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Eczema Alternative medicines
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Eczema Alternative Medicine

Due to the fact that most forms of eczema are chronic and incurable, some people get disillusioned with conventional medical therapy and seek answers through complementary medicine. With the exception of Chinese herbal therapy, there is little evidence that complementary therapy is of any benefit for allergic/atopic conditions, including eczema. Some studies have suggested that homeopathic immunotherapy may help in asthma, but larger analyses have not shown a consistent benefit compared with dummy treatment (placebo). This does not rule out the possibility that homeopathy can help eczema, but at the moment there is not enough evidence to support its use.

Traditional Chinese herbal medicine

Traditional chinese herbal medicine has been practiced in the Far East for many centuries. It involves using mixtures of a dozen or so dried plant parts and herbs, Which are prescribed by the practitioner on an individual basis (one person's eczema treatment being different from another's). Although this sort of treatment has been found to work in atopic eczema, there are several problems:

  • Unpleasant taste! Traditional Chinese herbal therapy is drunk as a brew made by boiling the herbs for several hours. It has an unpleasant taste that most adults find unpalatable and children are unlikely to accept.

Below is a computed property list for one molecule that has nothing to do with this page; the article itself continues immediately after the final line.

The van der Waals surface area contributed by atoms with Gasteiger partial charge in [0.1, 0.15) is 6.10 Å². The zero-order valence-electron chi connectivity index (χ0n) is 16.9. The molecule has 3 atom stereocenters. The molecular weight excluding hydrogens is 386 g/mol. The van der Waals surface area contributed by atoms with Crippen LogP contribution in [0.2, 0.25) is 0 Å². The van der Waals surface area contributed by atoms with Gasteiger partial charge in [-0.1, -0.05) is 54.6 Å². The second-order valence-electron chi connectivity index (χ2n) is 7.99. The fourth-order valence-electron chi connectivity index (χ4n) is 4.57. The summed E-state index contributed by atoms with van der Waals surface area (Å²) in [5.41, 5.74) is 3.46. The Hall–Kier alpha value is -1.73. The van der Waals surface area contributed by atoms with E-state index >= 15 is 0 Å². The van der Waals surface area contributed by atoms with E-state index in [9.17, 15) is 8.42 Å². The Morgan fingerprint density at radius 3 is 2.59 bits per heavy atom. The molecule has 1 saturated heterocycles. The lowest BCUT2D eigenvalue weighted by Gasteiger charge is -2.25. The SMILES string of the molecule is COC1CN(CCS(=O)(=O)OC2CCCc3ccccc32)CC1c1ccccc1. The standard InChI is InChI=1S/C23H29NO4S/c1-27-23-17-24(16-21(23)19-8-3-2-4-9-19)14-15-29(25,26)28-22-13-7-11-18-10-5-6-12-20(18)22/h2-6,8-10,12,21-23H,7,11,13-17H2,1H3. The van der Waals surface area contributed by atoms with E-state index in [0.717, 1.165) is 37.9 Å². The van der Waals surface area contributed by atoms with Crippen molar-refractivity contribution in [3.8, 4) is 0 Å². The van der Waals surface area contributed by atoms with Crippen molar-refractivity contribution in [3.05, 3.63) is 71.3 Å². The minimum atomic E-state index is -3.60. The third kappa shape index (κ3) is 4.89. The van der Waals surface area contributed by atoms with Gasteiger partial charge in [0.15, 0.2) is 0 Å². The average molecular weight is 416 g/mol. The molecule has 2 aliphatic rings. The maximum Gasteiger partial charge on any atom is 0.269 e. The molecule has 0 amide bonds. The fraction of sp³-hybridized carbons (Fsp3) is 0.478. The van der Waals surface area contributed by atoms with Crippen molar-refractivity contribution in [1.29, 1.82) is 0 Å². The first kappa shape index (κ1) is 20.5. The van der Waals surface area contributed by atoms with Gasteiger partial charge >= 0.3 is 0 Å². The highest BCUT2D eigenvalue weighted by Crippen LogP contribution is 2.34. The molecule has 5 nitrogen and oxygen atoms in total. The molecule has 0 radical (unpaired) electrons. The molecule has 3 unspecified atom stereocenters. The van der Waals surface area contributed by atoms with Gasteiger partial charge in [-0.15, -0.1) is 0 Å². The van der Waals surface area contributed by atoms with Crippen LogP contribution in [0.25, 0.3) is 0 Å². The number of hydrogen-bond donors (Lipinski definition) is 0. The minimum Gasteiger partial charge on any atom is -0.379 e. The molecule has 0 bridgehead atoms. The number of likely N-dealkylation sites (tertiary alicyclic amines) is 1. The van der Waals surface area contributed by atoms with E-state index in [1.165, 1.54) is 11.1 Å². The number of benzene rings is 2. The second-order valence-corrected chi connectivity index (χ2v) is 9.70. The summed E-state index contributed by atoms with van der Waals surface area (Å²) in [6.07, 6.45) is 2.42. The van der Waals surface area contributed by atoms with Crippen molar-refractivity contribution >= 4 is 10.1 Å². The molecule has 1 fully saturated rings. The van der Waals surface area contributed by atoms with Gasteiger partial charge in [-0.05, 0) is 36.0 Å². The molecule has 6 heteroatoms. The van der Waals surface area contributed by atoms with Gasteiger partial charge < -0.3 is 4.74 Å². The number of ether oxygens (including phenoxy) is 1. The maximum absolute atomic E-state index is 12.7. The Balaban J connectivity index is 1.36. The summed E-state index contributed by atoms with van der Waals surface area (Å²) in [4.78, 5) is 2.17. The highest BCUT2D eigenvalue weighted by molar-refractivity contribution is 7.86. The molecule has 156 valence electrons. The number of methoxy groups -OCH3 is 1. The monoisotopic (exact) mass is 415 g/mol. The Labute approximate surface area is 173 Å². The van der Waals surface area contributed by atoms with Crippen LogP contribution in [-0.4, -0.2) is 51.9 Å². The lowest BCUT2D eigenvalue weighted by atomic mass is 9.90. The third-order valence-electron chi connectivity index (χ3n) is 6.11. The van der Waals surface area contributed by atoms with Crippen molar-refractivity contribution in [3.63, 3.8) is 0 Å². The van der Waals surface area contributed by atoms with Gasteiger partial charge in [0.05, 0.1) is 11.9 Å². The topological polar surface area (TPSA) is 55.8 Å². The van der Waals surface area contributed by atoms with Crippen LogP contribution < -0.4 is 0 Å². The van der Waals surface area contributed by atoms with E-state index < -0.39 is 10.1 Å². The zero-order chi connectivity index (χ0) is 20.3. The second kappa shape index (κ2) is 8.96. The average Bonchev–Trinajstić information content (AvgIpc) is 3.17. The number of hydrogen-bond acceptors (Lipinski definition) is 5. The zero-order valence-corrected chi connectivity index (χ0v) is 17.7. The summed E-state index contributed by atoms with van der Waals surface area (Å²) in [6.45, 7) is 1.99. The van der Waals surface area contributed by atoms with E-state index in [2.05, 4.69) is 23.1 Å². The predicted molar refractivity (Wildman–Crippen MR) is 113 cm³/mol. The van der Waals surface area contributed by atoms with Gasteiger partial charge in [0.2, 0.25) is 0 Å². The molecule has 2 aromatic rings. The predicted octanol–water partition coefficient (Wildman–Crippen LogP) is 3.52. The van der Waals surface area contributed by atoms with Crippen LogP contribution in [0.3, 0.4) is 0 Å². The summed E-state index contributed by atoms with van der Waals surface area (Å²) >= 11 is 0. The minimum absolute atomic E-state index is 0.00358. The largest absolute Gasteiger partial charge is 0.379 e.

• Safety concerns. Although it has been argued that Chinese herbal therapy has a longer track record than conventional medicine, there are still concerns about its safety as it has not undergone the rigorous testing that any conventional new eczema treatment has to face. Very little is known about how herbal medicines interact with other forms of medication. One particular concern is that Chinese herbal therapy has been found to cause liver abnormalities in a small number of people. Other forms of herbal treatment have been linked to kidney damage. In view of this, it is recommended that people taking Chinese herbal medication should be monitored closely with blood tests.
  • Availability. Chinese herbal therapy is not available from conventional medical doctors or through the NHS, and it can be expensive. In the 1990s, a granule formulation of Chinese herbs was available on prescription but this product was withdrawn. One of the main problems in producing it was maintaining quality control, ensuring that exactly the same balance of herbs was used in each batch.
  • Herbal creams and ointments are sometimes offered by people practicing traditional Chinese medicine. Although they are promoted as safe, some have been found to contain potent steroids. The sale of any product containing a potent steroid is illegal in the UK where they should only be available on prescription by a registered medical practitioner.
  • Aloe vera has been used as a herbal remedy for wounds and burns, and may help skin healing. However, there is very little evidence that it helps eczema and it is often used in gel formulations which can be drying.
  • Evening primrose seed oil (EPO) is used primarily to relieve the itchiness associated with certain skin conditions, including eczema. Results of studies regarding EPO for eczema are mixed. Similar to GLA (see Nutrition and Dietary Supplements section), an omega-6 fatty acid that is derived from EPO, whether EPO relieves the symptoms of eczema may be very individual. Talk to your healthcare provider to decide if it is safe and worthwhile for you to try EPO for your eczema.

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